At least 12 activists have now been charged under SOCPA in connection with the No More Fallujahs Peace Camp and Naming the Dead actions in Parliament Square and Whitehall on 29-30 October 2006. Reports from the actions here.
In a planned act of civil disobedience against the occupation of Iraq, campaigners set up an unauthorised camp in Parliament Square for 24 hours last October. In all, over 100 people took part in workshops and discussions and held 'Naming the Dead' remembrance ceremonies in Parliament Square and Whitehall during the action.
Most of the defendants have been in court over the past two weeks, with the judgements to date illustrating the arbitrary nature of British "justice".
Twelve activists charged
Over the 24 hours of No More Fallujahs, some participants were "reported" under SOCPA, while others were arrested and released. No-one was charged at the time, but Milan Rai and Maya Evans were issued with letters by the police, requiring them to attend Charing Cross Police Station in November. Both were subsequently charged on two counts under SOCPA, namely "organising" and "taking part in" an "unauthorised demonstration". At least 10 other participants received summonses for "taking part" at the beginning of May, more than six months after the demonstration. Under SOCPA Section 132(1)(a), organising an unauthorised demonstration within the designated area around Parliament potentially carries a prison sentence, while the maximum penalty for taking part - Section 132(1)(b) - is a fine of £1,000.
On 18 May, at Horseferry Road Magistrates Court, Milan and Maya, both of whom have previous SOCPA convictions [1 |2] received no fine and no costs when convicted of participating in an unauthorised demonstration [report here], while less than a week later, on 23 May, Gabriel Carlyle and Jan Smith were each fined £100 plus £60 costs in the same court for the same offence even though they have no previous SOCPA convictions.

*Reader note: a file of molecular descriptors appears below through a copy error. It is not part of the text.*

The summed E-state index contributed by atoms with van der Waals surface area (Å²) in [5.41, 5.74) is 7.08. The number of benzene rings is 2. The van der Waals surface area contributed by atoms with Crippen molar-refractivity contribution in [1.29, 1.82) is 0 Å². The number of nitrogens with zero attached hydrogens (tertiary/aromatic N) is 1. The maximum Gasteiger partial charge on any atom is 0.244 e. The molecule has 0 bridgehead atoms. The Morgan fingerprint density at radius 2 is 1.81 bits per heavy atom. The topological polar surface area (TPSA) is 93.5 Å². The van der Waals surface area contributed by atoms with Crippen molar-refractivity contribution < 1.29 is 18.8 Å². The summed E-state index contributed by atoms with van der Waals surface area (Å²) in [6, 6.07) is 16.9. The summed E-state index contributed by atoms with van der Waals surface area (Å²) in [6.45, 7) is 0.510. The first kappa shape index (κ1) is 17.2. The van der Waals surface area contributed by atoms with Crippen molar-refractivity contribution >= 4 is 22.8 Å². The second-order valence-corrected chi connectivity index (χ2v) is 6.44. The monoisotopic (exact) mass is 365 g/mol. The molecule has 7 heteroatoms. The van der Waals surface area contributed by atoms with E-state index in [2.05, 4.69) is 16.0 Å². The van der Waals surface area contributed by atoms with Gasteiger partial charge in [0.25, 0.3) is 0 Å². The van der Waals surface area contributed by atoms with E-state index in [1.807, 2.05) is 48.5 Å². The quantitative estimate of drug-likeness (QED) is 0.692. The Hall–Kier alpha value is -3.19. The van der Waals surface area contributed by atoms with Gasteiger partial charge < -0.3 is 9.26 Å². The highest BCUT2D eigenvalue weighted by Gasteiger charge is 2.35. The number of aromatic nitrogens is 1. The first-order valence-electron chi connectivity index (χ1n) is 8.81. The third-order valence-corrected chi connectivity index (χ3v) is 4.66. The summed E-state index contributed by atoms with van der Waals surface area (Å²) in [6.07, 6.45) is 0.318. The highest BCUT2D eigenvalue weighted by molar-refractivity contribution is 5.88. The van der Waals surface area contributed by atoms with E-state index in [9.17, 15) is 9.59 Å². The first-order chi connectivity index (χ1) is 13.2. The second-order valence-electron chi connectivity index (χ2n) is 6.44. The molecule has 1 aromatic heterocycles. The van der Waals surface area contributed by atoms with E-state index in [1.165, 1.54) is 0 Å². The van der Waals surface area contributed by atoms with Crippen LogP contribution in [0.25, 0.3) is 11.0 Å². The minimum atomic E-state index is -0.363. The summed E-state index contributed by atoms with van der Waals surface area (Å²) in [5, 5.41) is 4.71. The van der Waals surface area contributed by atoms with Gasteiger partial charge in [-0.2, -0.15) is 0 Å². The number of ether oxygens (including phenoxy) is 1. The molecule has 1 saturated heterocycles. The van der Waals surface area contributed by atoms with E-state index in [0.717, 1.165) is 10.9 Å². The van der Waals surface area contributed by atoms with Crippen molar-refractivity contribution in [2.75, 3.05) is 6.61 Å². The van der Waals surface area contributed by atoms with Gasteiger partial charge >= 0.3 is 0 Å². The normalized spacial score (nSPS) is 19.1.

Milan and Maya were also found guilty on 18 May of organising the demonstration - an offence which can result in a custodial sentence. For this they were fined just £100 each with no costs. To put this in context, Milan was fined £350 with £150 costs when, in April 2006, he became the first person to be convicted under SOCPA for organising a somewhat smaller unauthorised demonstration. Other organisers of the Peace Camp were not charged at all, although several openly admitted their organising roles in a letter to the press. In fact, the organising charge against Milan and Maya had been dropped at an earlier court hearing, but in an administrative cock-up the magistrate on May 18 was unaware of this, and the defendants decided to allow the case against them to go ahead rather than adjourn again to allow clarification to be sought.
Cases still to be heard
A number of other defendants had their cases listed for 23 May along with Gabriel Carlyle and Jan Smith. Their cases were adjourned and all will be heard at later dates.
Martin Newell, recently imprisoned for refusing to pay a fine in connection with another peaceful protest, had his case adjourned to 10am on Tuesday 12 June.
Adam Twine received two summonses for taking part in No More Fallujahs, one relating to Saturday and the other to Sunday. He pleaded by post: guilty to the first and not guilty to the second. The provisional date for his court hearing is 2pm on Tuesday 19 June.
David King will have the date for his case set at a hearing next month.
Steve Barnes, Brian Barlow and Robin Clohesy successfully arranged with the court for their cases to be joined. After reading through the prosecution's evidence, they decided that they did not need their arresting/reporting officers present at the trial, which has been listed for 10am on Friday 14 September.